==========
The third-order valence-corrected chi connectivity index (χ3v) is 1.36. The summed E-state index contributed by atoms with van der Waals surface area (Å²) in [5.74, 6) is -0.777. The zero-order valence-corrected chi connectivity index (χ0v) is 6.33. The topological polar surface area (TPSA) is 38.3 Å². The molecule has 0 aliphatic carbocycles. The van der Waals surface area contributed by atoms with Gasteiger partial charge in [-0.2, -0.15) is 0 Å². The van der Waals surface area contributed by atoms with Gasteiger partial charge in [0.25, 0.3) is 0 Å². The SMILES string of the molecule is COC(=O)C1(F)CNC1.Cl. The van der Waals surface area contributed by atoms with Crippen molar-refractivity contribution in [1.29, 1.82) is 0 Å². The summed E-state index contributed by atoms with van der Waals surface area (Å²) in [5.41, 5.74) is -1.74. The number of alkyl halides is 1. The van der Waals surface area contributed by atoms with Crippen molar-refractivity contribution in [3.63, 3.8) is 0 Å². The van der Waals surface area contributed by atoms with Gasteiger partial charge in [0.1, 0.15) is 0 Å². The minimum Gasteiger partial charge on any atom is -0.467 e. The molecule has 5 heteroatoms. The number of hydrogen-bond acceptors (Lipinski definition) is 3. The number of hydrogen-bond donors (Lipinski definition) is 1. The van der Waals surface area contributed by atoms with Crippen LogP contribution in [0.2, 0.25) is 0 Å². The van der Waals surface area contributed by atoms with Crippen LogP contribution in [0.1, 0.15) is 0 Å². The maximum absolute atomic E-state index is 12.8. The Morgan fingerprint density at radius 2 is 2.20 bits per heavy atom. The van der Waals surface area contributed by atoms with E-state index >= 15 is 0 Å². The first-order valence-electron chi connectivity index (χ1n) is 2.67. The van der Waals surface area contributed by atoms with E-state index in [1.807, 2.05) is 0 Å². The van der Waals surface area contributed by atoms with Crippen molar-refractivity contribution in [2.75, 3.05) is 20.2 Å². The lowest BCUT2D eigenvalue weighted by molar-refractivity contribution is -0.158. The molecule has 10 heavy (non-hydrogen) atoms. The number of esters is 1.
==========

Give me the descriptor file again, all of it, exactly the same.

The third-order valence-corrected chi connectivity index (χ3v) is 1.36. The summed E-state index contributed by atoms with van der Waals surface area (Å²) in [5.74, 6) is -0.777. The zero-order valence-corrected chi connectivity index (χ0v) is 6.33. The topological polar surface area (TPSA) is 38.3 Å². The molecule has 0 aliphatic carbocycles. The van der Waals surface area contributed by atoms with Gasteiger partial charge in [-0.2, -0.15) is 0 Å². The van der Waals surface area contributed by atoms with Gasteiger partial charge in [0.25, 0.3) is 0 Å². The SMILES string of the molecule is COC(=O)C1(F)CNC1.Cl. The van der Waals surface area contributed by atoms with Crippen molar-refractivity contribution in [1.29, 1.82) is 0 Å². The summed E-state index contributed by atoms with van der Waals surface area (Å²) in [5.41, 5.74) is -1.74. The number of alkyl halides is 1. The van der Waals surface area contributed by atoms with Crippen molar-refractivity contribution in [3.63, 3.8) is 0 Å². The van der Waals surface area contributed by atoms with Gasteiger partial charge in [0.1, 0.15) is 0 Å². The minimum Gasteiger partial charge on any atom is -0.467 e. The molecule has 5 heteroatoms. The number of hydrogen-bond acceptors (Lipinski definition) is 3. The number of hydrogen-bond donors (Lipinski definition) is 1. The van der Waals surface area contributed by atoms with Crippen LogP contribution in [0.2, 0.25) is 0 Å². The van der Waals surface area contributed by atoms with Crippen LogP contribution in [0.1, 0.15) is 0 Å². The maximum absolute atomic E-state index is 12.8. The Morgan fingerprint density at radius 2 is 2.20 bits per heavy atom. The van der Waals surface area contributed by atoms with E-state index >= 15 is 0 Å². The first-order valence-electron chi connectivity index (χ1n) is 2.67. The van der Waals surface area contributed by atoms with E-state index in [1.807, 2.05) is 0 Å². The van der Waals surface area contributed by atoms with Crippen molar-refractivity contribution in [2.75, 3.05) is 20.2 Å². The lowest BCUT2D eigenvalue weighted by molar-refractivity contribution is -0.158. The molecule has 10 heavy (non-hydrogen) atoms. The number of esters is 1.